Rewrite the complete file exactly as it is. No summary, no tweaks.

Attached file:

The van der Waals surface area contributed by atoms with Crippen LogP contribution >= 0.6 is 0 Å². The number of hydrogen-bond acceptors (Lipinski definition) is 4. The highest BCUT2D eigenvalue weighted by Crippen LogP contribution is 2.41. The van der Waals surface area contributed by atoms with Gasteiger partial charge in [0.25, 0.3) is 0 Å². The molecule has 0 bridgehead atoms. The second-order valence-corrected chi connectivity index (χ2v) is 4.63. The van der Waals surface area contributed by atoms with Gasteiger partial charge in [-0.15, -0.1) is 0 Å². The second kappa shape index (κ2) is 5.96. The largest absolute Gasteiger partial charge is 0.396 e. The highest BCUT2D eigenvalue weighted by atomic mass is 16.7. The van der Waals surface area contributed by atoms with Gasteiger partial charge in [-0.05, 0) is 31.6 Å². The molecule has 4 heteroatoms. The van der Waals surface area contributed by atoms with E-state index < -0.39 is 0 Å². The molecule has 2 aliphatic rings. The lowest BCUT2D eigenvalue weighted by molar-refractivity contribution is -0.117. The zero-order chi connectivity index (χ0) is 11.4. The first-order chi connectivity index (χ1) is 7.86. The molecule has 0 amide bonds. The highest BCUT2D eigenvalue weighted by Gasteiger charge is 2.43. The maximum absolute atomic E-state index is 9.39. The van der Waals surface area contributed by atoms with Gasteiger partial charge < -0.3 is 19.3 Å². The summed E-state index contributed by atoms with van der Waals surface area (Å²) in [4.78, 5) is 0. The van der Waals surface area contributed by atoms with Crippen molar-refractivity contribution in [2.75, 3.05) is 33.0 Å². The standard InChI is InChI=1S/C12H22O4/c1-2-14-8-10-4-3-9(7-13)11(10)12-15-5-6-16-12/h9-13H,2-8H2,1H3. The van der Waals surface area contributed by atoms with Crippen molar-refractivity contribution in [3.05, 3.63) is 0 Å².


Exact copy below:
The van der Waals surface area contributed by atoms with Crippen LogP contribution >= 0.6 is 0 Å². The number of hydrogen-bond acceptors (Lipinski definition) is 4. The highest BCUT2D eigenvalue weighted by Crippen LogP contribution is 2.41. The van der Waals surface area contributed by atoms with Gasteiger partial charge in [0.25, 0.3) is 0 Å². The molecule has 0 bridgehead atoms. The second-order valence-corrected chi connectivity index (χ2v) is 4.63. The van der Waals surface area contributed by atoms with Gasteiger partial charge in [-0.15, -0.1) is 0 Å². The second kappa shape index (κ2) is 5.96. The largest absolute Gasteiger partial charge is 0.396 e. The highest BCUT2D eigenvalue weighted by atomic mass is 16.7. The van der Waals surface area contributed by atoms with Gasteiger partial charge in [-0.05, 0) is 31.6 Å². The molecule has 4 heteroatoms. The van der Waals surface area contributed by atoms with E-state index < -0.39 is 0 Å². The molecule has 2 aliphatic rings. The lowest BCUT2D eigenvalue weighted by molar-refractivity contribution is -0.117. The zero-order chi connectivity index (χ0) is 11.4. The first-order chi connectivity index (χ1) is 7.86. The molecule has 0 amide bonds. The highest BCUT2D eigenvalue weighted by Gasteiger charge is 2.43. The maximum absolute atomic E-state index is 9.39. The van der Waals surface area contributed by atoms with Gasteiger partial charge < -0.3 is 19.3 Å². The summed E-state index contributed by atoms with van der Waals surface area (Å²) in [4.78, 5) is 0. The van der Waals surface area contributed by atoms with Crippen molar-refractivity contribution in [2.75, 3.05) is 33.0 Å². The standard InChI is InChI=1S/C12H22O4/c1-2-14-8-10-4-3-9(7-13)11(10)12-15-5-6-16-12/h9-13H,2-8H2,1H3. The van der Waals surface area contributed by atoms with Crippen molar-refractivity contribution in [3.05, 3.63) is 0 Å².